With 16 panels you will need to have a screen buffer large enough to hold all the pixels in the Arduino memory. (Looking at the library code, this is the bDMDScreenRAM byte array). This equates to 16 * 512 bits = 8192 bits or 1024 bytes. I don't know WHICH Arduino you're considering using. Some have more RAM than others. My Mega2560 beasts each have 8kB of RAM so this would leave 7kB free for all the other aspects. By comparison, an Arduino UNO only has 2kB of RAM so you'd be left with only 1kB available. It's up to YOU to decide how much you'd need for 'other stuff'!!! An issue that you might need to consider is that the current library code is totally reliant on using the SPI bus. On the lower end Arduinos, the SPI bus is on outputs D10 thru D13 but on my MEGA2560 Arduino boards it's on D50 thru D53! If I tried to use the DMD library code without connecting the wires to the right places, it simply would not work!!!
Anyway, I hope that helps a bit to answer your questions... (Perhaps you're now more confused than ever? I hope not!)
The remainder of this post details an entirely different path that I am looking into for my project. It's up to you whether you think this is 'applicable'...
In my project, I'll have a somewhat larger display - initially 8(H) x6(V) panels (yep, 48 of them, but even that might increase) and there will be TWO completely independent displays thus giving 96 panels!!!. The 2 * DMD panels I've grabbed from Jaycar are intended only as a 'proof of concept'. They'll not be part of the final product. The two reasons for that are:
[Edit: I obviously cannot count!!! I MEANT four of course!!!]
1: The Jaycar price is a orders of magnitude above the price I can directly import units from China
2: The Jaycar DMDs are definitely NOT suitable for installation in a fairly humid environment.
3: The 'cheap chinese' panels I am looking at have all the LEDs 'potted' in a silicon compound
4: The 'cheap chinese' panels I am looking at have a far better mounting arrangement
I don't want to undermine the fine efforts of Jaycar by informing people whom I intend importing panels from (although I'd seriously doubt many others would be considering purchasing 100 odd panels from Jaycar which is one reason why I can import them for a great price... LOL)
The next aspect is that I definitely will NOT be 'daisy chaining' all 48 panels of each display together in a single string! (Keep in mind that equates to 24576 LEDs!!!). In order to keep the refresh rate 50Hz, that would require a MINIMUM pixel clock of 1.228800MHz!
Instead, I'll be grouping the panels into 6 'strings' of 8 panels each. In other words, I will be needing several 'pixel streams' (i.e. the 'R' pin) each carrying 1/6th of the overall pixel traffic! (Actually, I am allowing for 8 independent pixel streams, but I am only going to be using 6 of them to begin with).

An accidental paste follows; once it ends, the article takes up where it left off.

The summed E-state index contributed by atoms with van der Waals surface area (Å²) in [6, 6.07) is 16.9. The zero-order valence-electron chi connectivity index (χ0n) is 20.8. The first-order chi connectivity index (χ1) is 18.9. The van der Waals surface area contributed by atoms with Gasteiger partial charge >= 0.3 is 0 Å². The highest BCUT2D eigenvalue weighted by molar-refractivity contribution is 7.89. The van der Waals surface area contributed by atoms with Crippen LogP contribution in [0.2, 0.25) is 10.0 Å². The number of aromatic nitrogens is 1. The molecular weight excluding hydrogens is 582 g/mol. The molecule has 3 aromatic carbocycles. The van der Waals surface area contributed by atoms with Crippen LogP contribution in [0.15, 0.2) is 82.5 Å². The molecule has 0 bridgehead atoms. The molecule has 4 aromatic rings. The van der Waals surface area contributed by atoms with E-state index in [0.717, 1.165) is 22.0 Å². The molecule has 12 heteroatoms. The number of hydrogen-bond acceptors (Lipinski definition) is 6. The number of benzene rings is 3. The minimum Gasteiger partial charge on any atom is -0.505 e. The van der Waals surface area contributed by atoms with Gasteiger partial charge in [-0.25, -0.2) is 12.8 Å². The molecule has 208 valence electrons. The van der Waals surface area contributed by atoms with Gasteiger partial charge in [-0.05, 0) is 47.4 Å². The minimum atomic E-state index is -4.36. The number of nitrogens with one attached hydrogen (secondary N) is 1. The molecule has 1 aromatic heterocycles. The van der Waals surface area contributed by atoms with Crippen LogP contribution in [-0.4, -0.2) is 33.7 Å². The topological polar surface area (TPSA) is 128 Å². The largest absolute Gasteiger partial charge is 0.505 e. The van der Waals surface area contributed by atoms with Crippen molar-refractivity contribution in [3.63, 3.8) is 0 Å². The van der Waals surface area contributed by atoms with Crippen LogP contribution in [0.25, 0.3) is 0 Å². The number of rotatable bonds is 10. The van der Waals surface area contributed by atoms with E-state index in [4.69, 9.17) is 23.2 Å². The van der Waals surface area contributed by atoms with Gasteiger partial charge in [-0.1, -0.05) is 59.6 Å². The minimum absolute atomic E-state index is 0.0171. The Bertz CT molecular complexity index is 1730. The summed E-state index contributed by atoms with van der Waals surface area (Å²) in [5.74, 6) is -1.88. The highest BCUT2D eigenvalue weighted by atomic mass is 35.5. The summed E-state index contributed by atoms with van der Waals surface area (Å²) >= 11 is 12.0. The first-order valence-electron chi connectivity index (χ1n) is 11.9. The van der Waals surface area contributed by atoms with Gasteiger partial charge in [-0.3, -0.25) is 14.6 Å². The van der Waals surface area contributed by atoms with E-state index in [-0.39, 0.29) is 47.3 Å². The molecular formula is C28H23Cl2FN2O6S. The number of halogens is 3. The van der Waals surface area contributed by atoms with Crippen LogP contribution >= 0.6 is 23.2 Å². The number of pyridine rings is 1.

This raises a small issue... The underlying Arduino only has a SINGLE SPI bus that I am aware of and I'm basically needing at least 6 of them (and allowing for up to 8)! I'm achieving this by effectively implementing the SPI bus requirements in software instead of hardware. All the 'control' signals (SCLK, CLK, A, B, and nOE are 'common' to all the strings, but each string has its own unique 'R' pin).
I've quickly thrown together a PCB design for a (Arduino MEGA 2560 style) shield that supports 8 HUB12 outputs. (If anyone is interested, I might throw the eagle files online).
Since there's a good possibility that I might want to have a substantially faster refresh rate in future (to allow for individual pixel PWM brightness control), I wanted the shield to be usable on both a MEGA 2560 style Arduino as well as an the Arduino Due style. The only significant difference being that the Due uses the ARM CPU which is significantly faster, has more Flash / RAM etc. The primary concern was that the Due is a 3.3V Arduino while the Mega 2560 is a 5V Arduino. Therefore, the shield contains a pair of 74LVC4245 chips that act both as buffer amplifiers as well as 3.3V -> 5V level translators if the 'brain' happens to be a Due!
(I've intentionally selected the biggest 'footprint' for these 2 chips with the largest 'pin pitch' just in case someone wants to hand solder these two SMD parts). Furthermore, if anyone is CERTAIN that the 5 volt Mega2560 style Arduino will do, they can install the cheaper 74LVC245 onto the pads leaving out the 2 pads on each end of each chip.
OK, that's (more than?) enough from me...
Anyone who has made it down this far deserves a medal (and / or a frontal lobotomy!)
Good luck to ya Shinobi!